CRYSTAL BITES OF DUST. January - March 2013.
an exhibition by Mie Olise at Barbara Davis Gallery.
Mie Olise moved to a new studio in Red Hook, Brooklyn prior to working on the project.
Crossing the 9st bridge over Gowanus Canal every day, with abandoned factories and layers of monuments Olise became interested in this specific urban situation. Bridges on top of eachother and a canal so polluted that it reflects the sky in every colour.
The situation is similar to the one of New Jersey, bridges over polluted water. Monuments and ruins of Industrialism. Olise is interested in these non-spaces and voids that the industrial constructions creates. The space under the bridge. The pores of the city, left behind to fall into dust.
In 1967 Robert Smitson wrote ”The Monuments of the Passaic”, published in Art Forum. A day-trip to his native New Jersey and the monuments inhabiting it. Going over the bridges of the Hackensack River. The trip also became a series of photograhps. Robert Smitson uses the term ”non-spaces”, which in Olises vocabulary translates to ”pores”, the empty pores of the city (that she referred to in her 2008 exhibition at Barbara Davis, Penetrating Pores of Construction).
Mirroring New Jersey, on the other side of Manhattan, Olise investigates the monuments of Gowanus. The spaces beneath the bridges, an abandoned factory and the polluted waters of the Gowanus Canal.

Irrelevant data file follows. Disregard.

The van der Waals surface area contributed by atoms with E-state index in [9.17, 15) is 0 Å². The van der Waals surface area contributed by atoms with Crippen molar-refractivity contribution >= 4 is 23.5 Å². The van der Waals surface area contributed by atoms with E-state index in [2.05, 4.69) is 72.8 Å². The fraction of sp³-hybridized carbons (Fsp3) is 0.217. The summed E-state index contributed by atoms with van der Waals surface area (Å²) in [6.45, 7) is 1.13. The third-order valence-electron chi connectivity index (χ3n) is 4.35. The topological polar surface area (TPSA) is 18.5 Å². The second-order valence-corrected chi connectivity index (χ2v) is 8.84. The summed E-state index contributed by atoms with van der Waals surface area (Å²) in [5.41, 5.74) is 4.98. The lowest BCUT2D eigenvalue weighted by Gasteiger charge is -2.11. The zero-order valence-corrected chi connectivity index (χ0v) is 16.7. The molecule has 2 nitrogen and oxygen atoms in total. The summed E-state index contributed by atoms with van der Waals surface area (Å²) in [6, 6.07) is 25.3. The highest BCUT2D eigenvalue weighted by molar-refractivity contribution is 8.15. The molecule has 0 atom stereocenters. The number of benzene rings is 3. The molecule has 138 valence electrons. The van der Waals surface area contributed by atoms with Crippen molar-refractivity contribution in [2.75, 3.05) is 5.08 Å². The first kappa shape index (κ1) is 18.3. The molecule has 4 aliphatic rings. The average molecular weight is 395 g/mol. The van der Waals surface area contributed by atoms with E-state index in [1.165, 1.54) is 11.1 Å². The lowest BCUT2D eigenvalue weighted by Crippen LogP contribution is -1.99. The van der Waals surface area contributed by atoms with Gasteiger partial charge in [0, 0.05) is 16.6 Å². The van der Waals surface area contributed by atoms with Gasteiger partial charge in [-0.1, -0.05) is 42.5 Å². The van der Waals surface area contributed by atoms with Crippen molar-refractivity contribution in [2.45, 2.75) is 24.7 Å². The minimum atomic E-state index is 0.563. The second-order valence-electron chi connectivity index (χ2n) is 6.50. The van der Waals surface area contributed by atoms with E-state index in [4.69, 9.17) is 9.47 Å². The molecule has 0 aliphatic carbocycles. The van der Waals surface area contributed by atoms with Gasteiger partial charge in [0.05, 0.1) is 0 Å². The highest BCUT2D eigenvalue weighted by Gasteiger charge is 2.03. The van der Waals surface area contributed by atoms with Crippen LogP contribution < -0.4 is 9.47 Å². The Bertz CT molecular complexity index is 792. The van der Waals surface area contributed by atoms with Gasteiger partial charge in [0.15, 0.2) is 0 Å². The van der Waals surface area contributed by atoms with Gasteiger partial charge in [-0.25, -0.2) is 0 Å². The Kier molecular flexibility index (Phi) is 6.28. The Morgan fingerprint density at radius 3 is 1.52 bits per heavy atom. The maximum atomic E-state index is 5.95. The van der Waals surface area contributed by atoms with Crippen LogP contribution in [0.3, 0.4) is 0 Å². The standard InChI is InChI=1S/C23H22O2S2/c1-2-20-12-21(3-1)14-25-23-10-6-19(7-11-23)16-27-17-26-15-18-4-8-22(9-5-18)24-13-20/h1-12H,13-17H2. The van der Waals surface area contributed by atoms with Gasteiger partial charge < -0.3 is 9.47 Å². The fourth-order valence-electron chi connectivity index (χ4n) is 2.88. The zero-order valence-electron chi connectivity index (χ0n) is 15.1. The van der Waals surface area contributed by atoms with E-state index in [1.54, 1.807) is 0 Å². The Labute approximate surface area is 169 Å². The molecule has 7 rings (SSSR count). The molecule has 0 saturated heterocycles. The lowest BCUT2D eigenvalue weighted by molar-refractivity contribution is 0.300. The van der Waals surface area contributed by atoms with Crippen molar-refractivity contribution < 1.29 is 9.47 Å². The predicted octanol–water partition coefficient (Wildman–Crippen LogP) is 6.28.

As Robert Smithson went to the west of Manhattan, the Passaic bridges of New Jersey, describing the decaying monuments of the Hackensack River area, Olise goes east to Brooklyn, and though in another much more inhabited context and in another time, she found a smiliar situation around the Gowanus Canal – black and dry as hell.
Olise views the industrial landscape as a ruin, falling apart constructions that, while they are still working, still hints the end of themselves and what they represent. Passing through these monuments, the crystals of industrialisation - falling apart, the visitor becomes one of the moving layers in the center of crosspaths, vertically, horisontally and historically.
The black dust falling down from the bridge, to the factory and into the canal – dust of the non-dissapearing kind.
As a part of investigating Olise - as Smithson - borrows material from the site, and in the proces she became interested in testing the water of the Gowanus Canal and later digging into the mud, to examine the pigmentation of the place. Painting has used earth pigments for colour since the cave paintings, which is still referred to in the names of the colours, Sienna, Umbra etc. All colour pigmentation used to come from the earth, today they are chemically made. Olise decided to use the mud from the canal as colour pigmentation following the ancient tradition. Only has the world changed and the earth pigmentation is today chemical – on site.